The Macchiarini affair raises a profound question of trust and responsibility: Should multiple co-authors be held responsible for a lead author's misconduct?
Karolinska apparently believes so. When the institution at last owned up to the scandal, it vindictively found Karl Henrik-Grinnemo, one of the whistleblowers, guilty of scientific misconduct as well. It also designated two other whistleblowers as "blameworthy" for their roles as co-authors of the papers on which Macchiarini was the lead author.
As a result, the whistleblowers' reputations and employment prospects have become collateral damage. Accusations of research misconduct can be a career killer. Research grants dry up, employment opportunities evaporate, publishing becomes next to impossible, and collaborators vanish into thin air.
Grinnemo contends that co-authors should only be responsible for their discrete contributions, not for the data supplied by others.
"Different aspects of a paper are highly specialized," he says, "and that's why you have multiple authors. You cannot go through every single bit of data because you don't understand all the parts of the article."
This is especially true in multidisciplinary, translational research, where there are sometimes 20 or more authors. "You have to trust co-authors, and if you find something wrong you have to notify all co-authors. But you couldn't go through everything or it would take years to publish an article," says Grinnemo.
Though the pressures facing scientists are very real, the problem of misconduct is not inevitable. Along with increased support from governments and industry, a change in academic culture that emphasizes quality over quantity of published studies could help encourage meritorious research.
But beyond that, trust will always play a role when numerous specialists unite to achieve a common goal: the accumulation of knowledge that will promote human health, wealth, and well-being.
[Correction: An earlier version of this story mistakenly credited The New York Times with breaking the news of the Anversa retractions, rather than Retraction Watch and STAT, which jointly published the exclusive on October 14th. The piece in the Times ran on October 15th. We regret the error.]
In November 2021, Mickayla Wininger’s then one-month-old son, Malcolm, endured a terrifying bout with RSV, the respiratory syncytial (sin-SISH-uhl) virus—a common ailment that affects all age groups. Most people recover from mild, cold-like symptoms in a week or two, but RSV can be life-threatening in others, particularly infants.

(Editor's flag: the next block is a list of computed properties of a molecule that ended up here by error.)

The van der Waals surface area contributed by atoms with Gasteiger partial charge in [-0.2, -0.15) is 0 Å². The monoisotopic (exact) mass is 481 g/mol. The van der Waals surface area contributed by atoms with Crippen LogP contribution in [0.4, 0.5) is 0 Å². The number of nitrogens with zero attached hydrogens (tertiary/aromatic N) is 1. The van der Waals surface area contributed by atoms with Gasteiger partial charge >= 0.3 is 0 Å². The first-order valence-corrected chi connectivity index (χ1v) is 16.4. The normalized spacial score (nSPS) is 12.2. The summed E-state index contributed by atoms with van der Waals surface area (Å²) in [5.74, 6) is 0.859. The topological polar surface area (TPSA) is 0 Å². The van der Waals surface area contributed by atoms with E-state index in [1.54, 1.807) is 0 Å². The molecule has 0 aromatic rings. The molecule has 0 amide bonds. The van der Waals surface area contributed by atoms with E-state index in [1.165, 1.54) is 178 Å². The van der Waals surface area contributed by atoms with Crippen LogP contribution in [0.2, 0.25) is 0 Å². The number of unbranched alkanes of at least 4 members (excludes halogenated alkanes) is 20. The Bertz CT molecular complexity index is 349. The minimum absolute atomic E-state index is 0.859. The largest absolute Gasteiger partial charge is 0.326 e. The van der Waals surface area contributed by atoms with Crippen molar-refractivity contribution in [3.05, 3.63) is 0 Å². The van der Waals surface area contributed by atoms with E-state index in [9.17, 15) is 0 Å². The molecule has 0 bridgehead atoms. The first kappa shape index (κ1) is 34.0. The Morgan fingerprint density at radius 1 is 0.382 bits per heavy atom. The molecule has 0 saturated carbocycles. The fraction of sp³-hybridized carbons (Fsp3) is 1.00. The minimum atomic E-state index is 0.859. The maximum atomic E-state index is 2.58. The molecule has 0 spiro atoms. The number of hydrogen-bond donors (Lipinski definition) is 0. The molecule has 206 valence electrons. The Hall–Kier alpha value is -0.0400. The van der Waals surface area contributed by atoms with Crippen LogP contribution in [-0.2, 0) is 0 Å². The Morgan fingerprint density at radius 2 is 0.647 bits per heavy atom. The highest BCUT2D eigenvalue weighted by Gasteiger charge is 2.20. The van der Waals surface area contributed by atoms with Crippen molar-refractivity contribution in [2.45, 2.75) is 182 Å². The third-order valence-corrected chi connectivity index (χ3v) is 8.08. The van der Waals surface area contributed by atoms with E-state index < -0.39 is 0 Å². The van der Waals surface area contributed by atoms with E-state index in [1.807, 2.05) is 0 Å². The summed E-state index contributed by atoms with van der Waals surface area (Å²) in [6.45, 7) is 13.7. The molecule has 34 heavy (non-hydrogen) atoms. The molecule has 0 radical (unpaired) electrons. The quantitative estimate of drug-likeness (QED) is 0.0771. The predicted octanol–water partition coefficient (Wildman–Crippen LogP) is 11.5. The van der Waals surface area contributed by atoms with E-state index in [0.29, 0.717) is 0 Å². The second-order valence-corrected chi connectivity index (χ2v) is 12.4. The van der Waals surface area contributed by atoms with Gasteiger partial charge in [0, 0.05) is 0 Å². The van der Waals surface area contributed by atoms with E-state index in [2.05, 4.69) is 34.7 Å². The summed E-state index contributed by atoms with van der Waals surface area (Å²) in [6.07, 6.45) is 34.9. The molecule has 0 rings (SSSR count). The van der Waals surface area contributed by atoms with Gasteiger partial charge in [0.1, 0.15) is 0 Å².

Wininger, who lives in southern Illinois, was dressing Malcolm for bed when she noticed what seemed to be a minor irregularity with this breathing. She and her fiancé, Gavin McCullough, planned to take him to the hospital the next day. The matter became urgent when, in the morning, the boy’s breathing appeared to have stopped.
After they dialed 911, Malcolm started breathing again, but he ended up being hospitalized three times for RSV and defects in his heart. Eventually, he recovered fully from RSV, but “it was our worst nightmare coming to life,” Wininger recalled.
It’s a scenario that the federal government is taking steps to prevent. In July, the Food and Drug Administration approved a single-dose, long-acting injection to protect babies and toddlers. The injection, called Beyfortus, or nirsevimab, is expected to become available this month. It reduces the incidence of RSV in pre-term babies and other infants for their first RSV season. Children at highest risk for severe RSV are those who were born prematurely and have either chronic lung disease of prematurity or congenital heart disease. In those cases, RSV can progress to lower respiratory tract diseases such as pneumonia and bronchiolitis, or swelling of the lung’s small airway passages.
Each year, RSV is responsible for 2.1 million outpatient visits among children younger than five-years-old, 58,000 to 80,000 hospitalizations in this age group, and between 100 and 300 deaths, according to the Centers for Disease Control and Prevention. Transmitted through close contact with an infected person, the virus circulates on a seasonal basis in most regions of the country, typically emerging in the fall and peaking in the winter.
In August, however, the CDC issued a health advisory on a late-summer surge in severe cases of RSV among young children in Florida and Georgia. The agency predicts "increased RSV activity spreading north and west over the following two to three months.”
Infants are generally more susceptible to RSV than older people because their airways are very small, and their mechanisms to clear these passages are underdeveloped. RSV also causes mucus production and inflammation, which is more of a problem when the airway is smaller, said Jennifer Duchon, an associate professor of newborn medicine and pediatrics in the Icahn School of Medicine at Mount Sinai in New York.